Usability Testing and Drupal 6
"Yowza!" was the big sound bite I took away from the Usability Testing session. "I didn't expect to feel so stupid. I don't like feeling stupid" "I need a tutorial!" "I already lost the page I just created". Drupal is harder than it looks, and we in the community tend to overlook that. Things that take us 30 seconds can take 30 minutes or more for a new user.
The testers were to be pretty Internet saavy, but they weren't to have used Drupal before. The testing scripts used no language that referred directly to the Drupal interface and they were, for the most part, library workers.
The first impression of the Administrative interface was how intense it seemed. There is a LOT going on there. Like many first Drupal users it was pretty much an overwhelming experience.
Testers were given three tasks. First was to create a form with simple fields that allowed the user to list upcoming workshops.
The testers were confused by this task. They went to, "Site Building" (not content management), which makes sense--and the page didn't really give them any hints of where there should be. The testers looked for something that would say "form or field". The concept of "Content Type" was foreign to the group and many, although there was resistance, ended up having to call the "help desk" for guidance. After users figured out how to add a field, the notion of "parent item" was universally misunderstood. Teaser was a confusing concept, the HTML filter was useful to the users.
However, once content was added--the one "tutorial" like element went away, the initial navigation on the home page.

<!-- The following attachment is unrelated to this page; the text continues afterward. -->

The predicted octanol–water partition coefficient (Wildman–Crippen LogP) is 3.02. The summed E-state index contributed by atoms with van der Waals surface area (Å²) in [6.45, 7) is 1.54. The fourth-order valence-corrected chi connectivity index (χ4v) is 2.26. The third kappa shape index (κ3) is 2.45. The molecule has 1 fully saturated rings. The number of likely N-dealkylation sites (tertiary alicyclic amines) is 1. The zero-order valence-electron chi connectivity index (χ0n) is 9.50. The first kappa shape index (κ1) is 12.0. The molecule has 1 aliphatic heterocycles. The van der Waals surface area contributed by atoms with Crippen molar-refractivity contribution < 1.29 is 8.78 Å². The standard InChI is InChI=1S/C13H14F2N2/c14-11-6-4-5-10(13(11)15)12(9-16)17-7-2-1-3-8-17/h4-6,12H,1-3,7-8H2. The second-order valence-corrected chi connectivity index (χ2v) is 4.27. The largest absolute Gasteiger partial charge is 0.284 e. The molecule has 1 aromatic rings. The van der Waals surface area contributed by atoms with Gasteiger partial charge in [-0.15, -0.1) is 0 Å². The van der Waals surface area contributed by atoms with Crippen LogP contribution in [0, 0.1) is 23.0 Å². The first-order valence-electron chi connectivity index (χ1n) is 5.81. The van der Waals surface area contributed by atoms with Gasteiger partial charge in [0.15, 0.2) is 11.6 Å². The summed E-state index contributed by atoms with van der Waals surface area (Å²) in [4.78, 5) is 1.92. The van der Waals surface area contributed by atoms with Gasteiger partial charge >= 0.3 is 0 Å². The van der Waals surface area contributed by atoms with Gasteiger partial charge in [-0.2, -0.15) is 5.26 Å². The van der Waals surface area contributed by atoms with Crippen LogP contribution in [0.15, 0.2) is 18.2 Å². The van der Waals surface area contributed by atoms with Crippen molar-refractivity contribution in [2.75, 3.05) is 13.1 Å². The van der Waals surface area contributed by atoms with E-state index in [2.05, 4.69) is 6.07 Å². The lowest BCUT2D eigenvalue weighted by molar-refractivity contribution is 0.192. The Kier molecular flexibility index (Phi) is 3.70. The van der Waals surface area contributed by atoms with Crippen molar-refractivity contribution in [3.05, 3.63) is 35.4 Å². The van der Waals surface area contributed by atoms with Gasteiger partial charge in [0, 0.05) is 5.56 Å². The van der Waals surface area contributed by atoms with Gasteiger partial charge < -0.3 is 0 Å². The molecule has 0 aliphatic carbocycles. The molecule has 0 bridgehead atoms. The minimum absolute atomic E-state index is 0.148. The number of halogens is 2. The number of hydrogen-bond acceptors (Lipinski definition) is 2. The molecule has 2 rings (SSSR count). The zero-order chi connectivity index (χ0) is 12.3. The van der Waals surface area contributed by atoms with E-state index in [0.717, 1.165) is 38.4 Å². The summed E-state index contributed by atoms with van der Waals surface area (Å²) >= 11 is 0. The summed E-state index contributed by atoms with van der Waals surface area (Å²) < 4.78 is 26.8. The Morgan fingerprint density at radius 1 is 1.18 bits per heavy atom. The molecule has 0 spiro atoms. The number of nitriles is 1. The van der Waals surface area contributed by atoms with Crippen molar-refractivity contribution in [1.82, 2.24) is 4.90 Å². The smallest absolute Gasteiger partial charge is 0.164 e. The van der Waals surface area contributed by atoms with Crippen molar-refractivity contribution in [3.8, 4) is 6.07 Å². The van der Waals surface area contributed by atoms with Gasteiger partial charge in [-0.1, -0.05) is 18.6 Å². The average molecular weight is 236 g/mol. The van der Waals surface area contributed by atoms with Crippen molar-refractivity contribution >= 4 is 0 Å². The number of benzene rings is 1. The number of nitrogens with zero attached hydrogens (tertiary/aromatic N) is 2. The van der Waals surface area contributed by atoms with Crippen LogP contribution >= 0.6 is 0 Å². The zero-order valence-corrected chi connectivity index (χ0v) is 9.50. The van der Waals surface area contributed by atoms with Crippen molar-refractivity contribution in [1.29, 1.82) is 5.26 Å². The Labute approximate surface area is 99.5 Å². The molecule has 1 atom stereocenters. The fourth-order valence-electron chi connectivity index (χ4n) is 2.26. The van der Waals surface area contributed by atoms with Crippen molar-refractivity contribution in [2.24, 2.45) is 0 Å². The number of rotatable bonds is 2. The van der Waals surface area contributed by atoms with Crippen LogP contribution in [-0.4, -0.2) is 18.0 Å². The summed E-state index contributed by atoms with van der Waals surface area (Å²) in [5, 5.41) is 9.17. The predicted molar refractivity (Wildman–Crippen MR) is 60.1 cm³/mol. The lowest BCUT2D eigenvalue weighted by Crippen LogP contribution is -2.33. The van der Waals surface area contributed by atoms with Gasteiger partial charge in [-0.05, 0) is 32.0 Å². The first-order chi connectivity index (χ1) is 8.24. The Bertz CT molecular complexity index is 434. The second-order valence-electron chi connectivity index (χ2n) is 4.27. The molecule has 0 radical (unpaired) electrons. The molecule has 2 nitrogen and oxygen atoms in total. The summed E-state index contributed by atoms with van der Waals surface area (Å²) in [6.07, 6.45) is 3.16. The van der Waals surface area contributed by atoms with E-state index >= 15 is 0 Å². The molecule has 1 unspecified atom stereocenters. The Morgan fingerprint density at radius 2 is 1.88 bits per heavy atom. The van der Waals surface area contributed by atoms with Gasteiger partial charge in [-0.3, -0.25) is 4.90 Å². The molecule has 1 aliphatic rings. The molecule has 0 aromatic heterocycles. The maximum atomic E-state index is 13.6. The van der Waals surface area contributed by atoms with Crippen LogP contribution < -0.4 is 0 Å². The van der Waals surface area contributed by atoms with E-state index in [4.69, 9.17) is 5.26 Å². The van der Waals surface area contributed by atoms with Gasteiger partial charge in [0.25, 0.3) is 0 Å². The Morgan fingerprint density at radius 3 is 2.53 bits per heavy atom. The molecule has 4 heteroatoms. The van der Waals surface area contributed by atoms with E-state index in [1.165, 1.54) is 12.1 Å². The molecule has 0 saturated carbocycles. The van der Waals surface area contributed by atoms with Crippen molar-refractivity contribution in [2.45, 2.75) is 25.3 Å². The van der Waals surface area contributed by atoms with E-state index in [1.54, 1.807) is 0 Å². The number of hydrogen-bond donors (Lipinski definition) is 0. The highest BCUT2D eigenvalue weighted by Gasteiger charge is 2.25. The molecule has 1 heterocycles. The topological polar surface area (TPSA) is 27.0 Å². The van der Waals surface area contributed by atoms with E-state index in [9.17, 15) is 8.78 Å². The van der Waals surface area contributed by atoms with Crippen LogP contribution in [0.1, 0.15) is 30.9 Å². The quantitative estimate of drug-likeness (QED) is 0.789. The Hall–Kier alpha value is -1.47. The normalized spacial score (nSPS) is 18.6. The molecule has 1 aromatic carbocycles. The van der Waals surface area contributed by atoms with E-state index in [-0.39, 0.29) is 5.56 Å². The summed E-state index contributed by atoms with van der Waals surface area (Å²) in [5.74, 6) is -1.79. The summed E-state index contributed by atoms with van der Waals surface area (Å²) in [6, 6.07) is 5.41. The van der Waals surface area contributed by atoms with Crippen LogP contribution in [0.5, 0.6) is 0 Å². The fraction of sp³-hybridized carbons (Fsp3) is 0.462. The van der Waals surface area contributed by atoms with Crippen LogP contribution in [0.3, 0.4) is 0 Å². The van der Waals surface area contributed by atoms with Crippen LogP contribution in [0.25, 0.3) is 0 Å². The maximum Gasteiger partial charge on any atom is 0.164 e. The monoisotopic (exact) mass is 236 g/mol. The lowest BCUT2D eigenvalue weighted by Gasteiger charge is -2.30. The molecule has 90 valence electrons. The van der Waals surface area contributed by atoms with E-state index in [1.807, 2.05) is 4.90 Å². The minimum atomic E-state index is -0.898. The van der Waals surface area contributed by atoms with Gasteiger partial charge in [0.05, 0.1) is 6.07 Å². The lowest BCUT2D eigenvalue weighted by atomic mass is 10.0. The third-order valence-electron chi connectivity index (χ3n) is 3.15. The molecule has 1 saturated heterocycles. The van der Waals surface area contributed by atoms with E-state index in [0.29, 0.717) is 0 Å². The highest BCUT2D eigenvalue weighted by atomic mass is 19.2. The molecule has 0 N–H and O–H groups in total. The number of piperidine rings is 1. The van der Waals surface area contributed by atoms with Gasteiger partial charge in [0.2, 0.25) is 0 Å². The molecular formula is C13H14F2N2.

Task 2--Create an acount for "Nancy Pearl" and give her access to create workshops. They found user management very easily. Permissions screen made sense. Folks made minor errors, but basically they understood. They went to access panel first pretty universally.
Task 3--Classify Workshops by Academic Department. Taxonomy admin page made sense to folks. Once folks figured out taxonomy more of the system started making sense. They all understood it. Main issue that folks had was vocabulary vs term. Now the idea of taxonomy should make sense to library staff--after all that is what the Dewy Decimal system is.
Task 4--No one made it to task 4.
Personally, I thought the session was excellent and a good way to kick off the conference. It is always healthy to look at what works and what doesn't work. All too often, one can become blind to issue that cause others pause because one becomes accustomed to odd work flows. Thanks to all who made the testing happen.